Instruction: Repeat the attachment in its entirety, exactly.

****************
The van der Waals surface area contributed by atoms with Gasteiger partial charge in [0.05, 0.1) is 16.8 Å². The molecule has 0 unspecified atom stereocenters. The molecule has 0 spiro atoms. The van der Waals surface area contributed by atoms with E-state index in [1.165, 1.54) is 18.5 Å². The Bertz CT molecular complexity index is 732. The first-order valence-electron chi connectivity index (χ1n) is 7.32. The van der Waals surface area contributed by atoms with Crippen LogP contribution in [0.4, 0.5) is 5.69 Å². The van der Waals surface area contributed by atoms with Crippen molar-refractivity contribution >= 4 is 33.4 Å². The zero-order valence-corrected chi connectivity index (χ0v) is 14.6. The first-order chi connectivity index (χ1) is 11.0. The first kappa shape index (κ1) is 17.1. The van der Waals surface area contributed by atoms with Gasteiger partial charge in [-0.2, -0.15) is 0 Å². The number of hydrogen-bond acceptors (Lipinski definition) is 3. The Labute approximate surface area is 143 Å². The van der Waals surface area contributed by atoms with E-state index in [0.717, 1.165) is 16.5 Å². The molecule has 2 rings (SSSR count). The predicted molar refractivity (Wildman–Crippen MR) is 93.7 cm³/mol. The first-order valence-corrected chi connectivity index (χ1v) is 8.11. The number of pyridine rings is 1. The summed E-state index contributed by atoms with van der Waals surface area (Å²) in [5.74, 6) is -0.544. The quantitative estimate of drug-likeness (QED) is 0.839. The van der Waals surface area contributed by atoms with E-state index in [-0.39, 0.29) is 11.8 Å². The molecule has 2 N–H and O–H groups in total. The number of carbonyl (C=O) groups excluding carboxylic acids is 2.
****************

The van der Waals surface area contributed by atoms with Gasteiger partial charge in [0.05, 0.1) is 16.8 Å². The molecule has 0 unspecified atom stereocenters. The molecule has 0 spiro atoms. The van der Waals surface area contributed by atoms with E-state index in [1.165, 1.54) is 18.5 Å². The Bertz CT molecular complexity index is 732. The first-order valence-electron chi connectivity index (χ1n) is 7.32. The van der Waals surface area contributed by atoms with Crippen LogP contribution in [0.4, 0.5) is 5.69 Å². The van der Waals surface area contributed by atoms with Crippen molar-refractivity contribution >= 4 is 33.4 Å². The zero-order valence-corrected chi connectivity index (χ0v) is 14.6. The first-order chi connectivity index (χ1) is 11.0. The first kappa shape index (κ1) is 17.1. The van der Waals surface area contributed by atoms with Gasteiger partial charge in [-0.2, -0.15) is 0 Å². The number of hydrogen-bond acceptors (Lipinski definition) is 3. The Labute approximate surface area is 143 Å². The van der Waals surface area contributed by atoms with E-state index in [0.717, 1.165) is 16.5 Å². The molecule has 2 rings (SSSR count). The predicted molar refractivity (Wildman–Crippen MR) is 93.7 cm³/mol. The first-order valence-corrected chi connectivity index (χ1v) is 8.11. The number of pyridine rings is 1. The summed E-state index contributed by atoms with van der Waals surface area (Å²) in [5.74, 6) is -0.544. The quantitative estimate of drug-likeness (QED) is 0.839. The van der Waals surface area contributed by atoms with E-state index in [-0.39, 0.29) is 11.8 Å². The molecule has 2 N–H and O–H groups in total. The number of carbonyl (C=O) groups excluding carboxylic acids is 2.